Cats’ ears are a very important part of their body. Characteristic active triangles moving in different directions make these beautiful animals unique. Nature has well thought out the structure and functions of cat ears – on the one hand, they are extremely sensitive, on the other hand, they have features that protect them against damage. Cat lovers know that cats are also a means of communication and an important element of body language. What is worth knowing about cat ears?
The structure of a cat’s ear
How is a cat’s ear constructed? As in all mammals, it is anatomically divided into the external ear, middle ear and inner ear. The outer ear includes the pinna, the L-shaped ear canal, and the outer surface of the eardrum. A cat’s ear is built in such a way as to best capture sounds coming from different directions. Thanks to the appropriate musculature, a cat’s ears can move independently of each other and each of them can be turned in a different direction. The entrance to the ear canal is covered with long hair, which is intended to prevent foreign objects from entering. Next, in the middle ear, there are elements that conduct and amplify acoustic waves (including the auditory ossicles and the cochlea), while the inner ear is used to transform the received sounds into nerve impulses and is responsible for the sense of balance.
The fact that cats hear better than humans does not surprise anyone. However, an interesting fact is that cats’ sense of hearing is twice as sensitive as that of dogs! How do cats hear? Their hearing covers such a wide range of frequencies that some of them are elusive to humans and reach the ultrasonic category. In addition, thanks to the ability to move their ears independently of each other, cats can detect the direction from which a sound is coming with great precision. This is what makes them such excellent night hunters. On the other hand, sounds that are acceptable to us can be very irritating to a cat. This is best seen when there is a source of noise near the apartment (e.g. renovation or neighbors with a barking dog moving in). Some cats may react with stress in such a situation, even if, according to their owners, the new sounds are not bothersome.
Collars with a bell are very dangerous for a cat’s hearing, and you can read about them in the article “Collar with a bell for cats and dogs”.
The most common ear diseases in cats
Even though cat ears are quite well protected due to their anatomy, various types of diseases may occur within them. The most common problems are parasitic diseases (ear mites), bacterial and fungal inflammations, as well as foreign bodies, autoimmune diseases, dermatological disorders (including allergies), sunburn and cancer (most often occurring in cats with white ears). . Individuals that go out and live in herds also suffer from mechanical damage, e.g. due to fights.
Get to know the most common symptoms of the disease in cats: “10 symptoms of disease in cats”.
Ear diseases in cats – symptoms
The most visible symptom of ear disease is scratching and rubbing the auricle and shaking the head. The cat may also tilt its head unnaturally towards the affected ear, cringe it and squint the eye on the same side. Over time, as the problem worsens, the ear may become red, hot and painful. Scratch marks often appear in its area, which become additional portals of infection. You may also see a large amount of discharge with an unpleasant odor. In neglected cases, secondary inflammation of the middle and inner ear is possible, which may result in problems with balance, facial nerve paralysis and other neurological symptoms. In the case of some diseases (dermatological, autoimmune or cancer), the first symptom may only be a change in the appearance of the auricle, especially the skin covering it.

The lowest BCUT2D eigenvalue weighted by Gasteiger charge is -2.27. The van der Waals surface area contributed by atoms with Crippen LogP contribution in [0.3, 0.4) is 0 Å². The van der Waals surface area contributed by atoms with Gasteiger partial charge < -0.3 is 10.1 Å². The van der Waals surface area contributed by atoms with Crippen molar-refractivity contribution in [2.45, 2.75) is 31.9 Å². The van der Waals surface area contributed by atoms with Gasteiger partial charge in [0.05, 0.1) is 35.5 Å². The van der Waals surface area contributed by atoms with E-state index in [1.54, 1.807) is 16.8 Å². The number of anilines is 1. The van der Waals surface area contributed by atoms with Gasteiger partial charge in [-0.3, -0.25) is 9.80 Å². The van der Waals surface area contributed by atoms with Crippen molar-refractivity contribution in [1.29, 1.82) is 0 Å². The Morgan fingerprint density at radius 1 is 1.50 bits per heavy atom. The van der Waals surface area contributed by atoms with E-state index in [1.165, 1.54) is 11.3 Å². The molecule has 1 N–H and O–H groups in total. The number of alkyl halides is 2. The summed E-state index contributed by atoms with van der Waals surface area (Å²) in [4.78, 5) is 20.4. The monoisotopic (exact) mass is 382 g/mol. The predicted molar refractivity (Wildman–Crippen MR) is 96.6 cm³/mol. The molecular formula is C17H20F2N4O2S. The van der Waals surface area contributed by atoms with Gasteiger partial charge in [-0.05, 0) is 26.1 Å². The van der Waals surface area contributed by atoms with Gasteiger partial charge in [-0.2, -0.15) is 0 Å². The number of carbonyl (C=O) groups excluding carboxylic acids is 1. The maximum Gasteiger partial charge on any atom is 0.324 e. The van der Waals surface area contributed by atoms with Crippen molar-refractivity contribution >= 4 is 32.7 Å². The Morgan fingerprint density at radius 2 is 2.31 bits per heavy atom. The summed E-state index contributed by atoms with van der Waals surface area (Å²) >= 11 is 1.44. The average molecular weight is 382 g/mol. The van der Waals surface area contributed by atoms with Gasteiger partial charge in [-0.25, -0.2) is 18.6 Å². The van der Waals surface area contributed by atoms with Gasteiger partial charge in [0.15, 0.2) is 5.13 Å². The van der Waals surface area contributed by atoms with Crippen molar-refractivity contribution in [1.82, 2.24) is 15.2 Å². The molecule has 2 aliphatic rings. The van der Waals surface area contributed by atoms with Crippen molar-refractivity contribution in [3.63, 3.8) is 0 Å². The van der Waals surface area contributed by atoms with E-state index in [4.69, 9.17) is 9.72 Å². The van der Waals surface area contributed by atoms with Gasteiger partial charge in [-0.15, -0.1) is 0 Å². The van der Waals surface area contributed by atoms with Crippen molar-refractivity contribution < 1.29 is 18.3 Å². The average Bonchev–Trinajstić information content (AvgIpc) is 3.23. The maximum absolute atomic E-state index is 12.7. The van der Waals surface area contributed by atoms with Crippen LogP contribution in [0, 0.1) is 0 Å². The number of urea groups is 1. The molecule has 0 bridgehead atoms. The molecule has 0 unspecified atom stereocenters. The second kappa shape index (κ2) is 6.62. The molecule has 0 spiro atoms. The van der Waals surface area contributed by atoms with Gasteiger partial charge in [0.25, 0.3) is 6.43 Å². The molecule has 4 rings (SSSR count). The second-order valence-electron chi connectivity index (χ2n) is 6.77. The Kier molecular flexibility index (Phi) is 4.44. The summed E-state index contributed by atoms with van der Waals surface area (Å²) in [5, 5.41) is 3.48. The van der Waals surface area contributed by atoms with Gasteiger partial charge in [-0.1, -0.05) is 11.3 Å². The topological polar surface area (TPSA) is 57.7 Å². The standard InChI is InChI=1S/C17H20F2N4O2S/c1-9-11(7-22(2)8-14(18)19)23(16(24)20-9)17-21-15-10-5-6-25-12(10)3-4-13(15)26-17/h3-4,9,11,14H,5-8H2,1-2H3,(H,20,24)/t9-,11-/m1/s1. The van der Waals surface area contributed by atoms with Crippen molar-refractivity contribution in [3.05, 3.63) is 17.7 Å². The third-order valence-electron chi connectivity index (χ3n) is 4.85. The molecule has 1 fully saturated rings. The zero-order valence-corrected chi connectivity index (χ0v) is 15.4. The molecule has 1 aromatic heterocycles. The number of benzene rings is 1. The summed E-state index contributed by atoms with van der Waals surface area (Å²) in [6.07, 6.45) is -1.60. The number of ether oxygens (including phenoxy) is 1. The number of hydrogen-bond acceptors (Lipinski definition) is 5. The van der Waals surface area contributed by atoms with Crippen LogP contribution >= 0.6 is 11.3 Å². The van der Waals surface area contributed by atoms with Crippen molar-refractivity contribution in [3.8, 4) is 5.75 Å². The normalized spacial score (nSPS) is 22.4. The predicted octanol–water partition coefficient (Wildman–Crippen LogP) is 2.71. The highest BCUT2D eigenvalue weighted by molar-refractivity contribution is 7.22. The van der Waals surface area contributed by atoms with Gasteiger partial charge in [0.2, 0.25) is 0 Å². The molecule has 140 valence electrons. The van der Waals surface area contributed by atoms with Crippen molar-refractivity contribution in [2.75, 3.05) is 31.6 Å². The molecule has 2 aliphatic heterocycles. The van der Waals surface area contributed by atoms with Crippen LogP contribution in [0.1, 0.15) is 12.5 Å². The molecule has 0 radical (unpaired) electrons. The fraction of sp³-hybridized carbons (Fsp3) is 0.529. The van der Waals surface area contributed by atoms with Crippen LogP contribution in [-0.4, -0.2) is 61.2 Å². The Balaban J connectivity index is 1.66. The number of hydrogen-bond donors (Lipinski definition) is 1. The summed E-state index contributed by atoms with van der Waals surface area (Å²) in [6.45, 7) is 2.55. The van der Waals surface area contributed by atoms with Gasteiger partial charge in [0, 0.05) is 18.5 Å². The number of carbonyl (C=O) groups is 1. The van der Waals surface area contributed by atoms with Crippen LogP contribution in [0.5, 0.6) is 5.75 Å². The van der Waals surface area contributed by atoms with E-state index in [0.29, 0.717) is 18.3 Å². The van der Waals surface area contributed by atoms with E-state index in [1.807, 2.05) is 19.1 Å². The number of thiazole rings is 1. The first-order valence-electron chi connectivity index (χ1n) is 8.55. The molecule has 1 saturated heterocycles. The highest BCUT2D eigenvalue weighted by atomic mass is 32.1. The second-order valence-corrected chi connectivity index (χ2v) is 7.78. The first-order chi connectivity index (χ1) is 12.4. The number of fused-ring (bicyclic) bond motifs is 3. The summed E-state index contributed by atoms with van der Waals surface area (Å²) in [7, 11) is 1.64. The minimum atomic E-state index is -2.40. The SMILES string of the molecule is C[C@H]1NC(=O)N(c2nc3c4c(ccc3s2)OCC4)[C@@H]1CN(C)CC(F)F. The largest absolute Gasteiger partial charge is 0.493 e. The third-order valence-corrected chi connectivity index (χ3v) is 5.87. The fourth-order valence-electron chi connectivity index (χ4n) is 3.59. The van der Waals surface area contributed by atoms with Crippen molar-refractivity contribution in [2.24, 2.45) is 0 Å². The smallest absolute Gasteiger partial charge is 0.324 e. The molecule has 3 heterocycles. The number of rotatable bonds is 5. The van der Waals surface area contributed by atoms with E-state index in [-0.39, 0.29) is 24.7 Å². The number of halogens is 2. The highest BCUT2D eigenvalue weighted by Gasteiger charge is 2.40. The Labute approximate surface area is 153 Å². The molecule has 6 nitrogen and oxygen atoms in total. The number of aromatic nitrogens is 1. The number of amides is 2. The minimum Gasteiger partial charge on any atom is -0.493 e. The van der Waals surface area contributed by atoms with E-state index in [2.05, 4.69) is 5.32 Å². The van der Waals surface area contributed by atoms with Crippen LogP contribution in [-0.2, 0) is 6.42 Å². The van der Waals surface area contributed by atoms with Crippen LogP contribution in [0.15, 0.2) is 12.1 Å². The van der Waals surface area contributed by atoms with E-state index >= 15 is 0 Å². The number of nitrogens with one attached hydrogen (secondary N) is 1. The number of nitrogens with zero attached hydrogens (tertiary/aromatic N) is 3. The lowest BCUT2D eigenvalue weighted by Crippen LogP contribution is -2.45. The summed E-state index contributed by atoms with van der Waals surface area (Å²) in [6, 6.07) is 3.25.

Ear infection in a cat
An ear infection in a cat should immediately take us to a veterinary clinic. If disturbing symptoms appear or something has changed in the appearance of the auricle, it is best not to delay visiting a specialist. The longer the infection lasts, the more difficult it is to cure, and ultimately, “ordinary” otitis externa may result in long-term and problematic treatment of the deeper sections of the hearing system. During the visit, the veterinarian will look into the ear and assess its appearance. A common procedure is to take a sample of the secretion for microscopic examination. In this way you can, among others: find out whether the ear has been attacked by ear mites or whether the problem is of a bacterial or fungal nature. Based on this, treatment will be implemented – most often in the form of drops or ointment, which should be applied to the ear according to the veterinarian’s recommendations. Usually, otitis externa is treated within a dozen or so days, but if it spreads deeper, it may last up to several weeks.
Dirty cat ears – should they be cleaned?
Some manufacturers offer cat owners regular ear infection prevention by applying cleaning fluids. However, for most cats, this does not help in any way and may even be harmful. These types of fluids may cause irritation and further inflammation of the ear canal. Sometimes they can actually be useful, but only in specific cases – then such prevention may be recommended by a veterinarian. Ears are naturally protected by earwax and its task is to stick to any dirt and help remove it from the outside. If it happens to appear more than usual (in the absence of symptoms of ear inflammation), you can simply wash it gently from the auricle. However, you must not clean cats’ ears with cotton buds or insert other things into the ear canal on your own – this is only allowed in special cases and on explicit medical advice.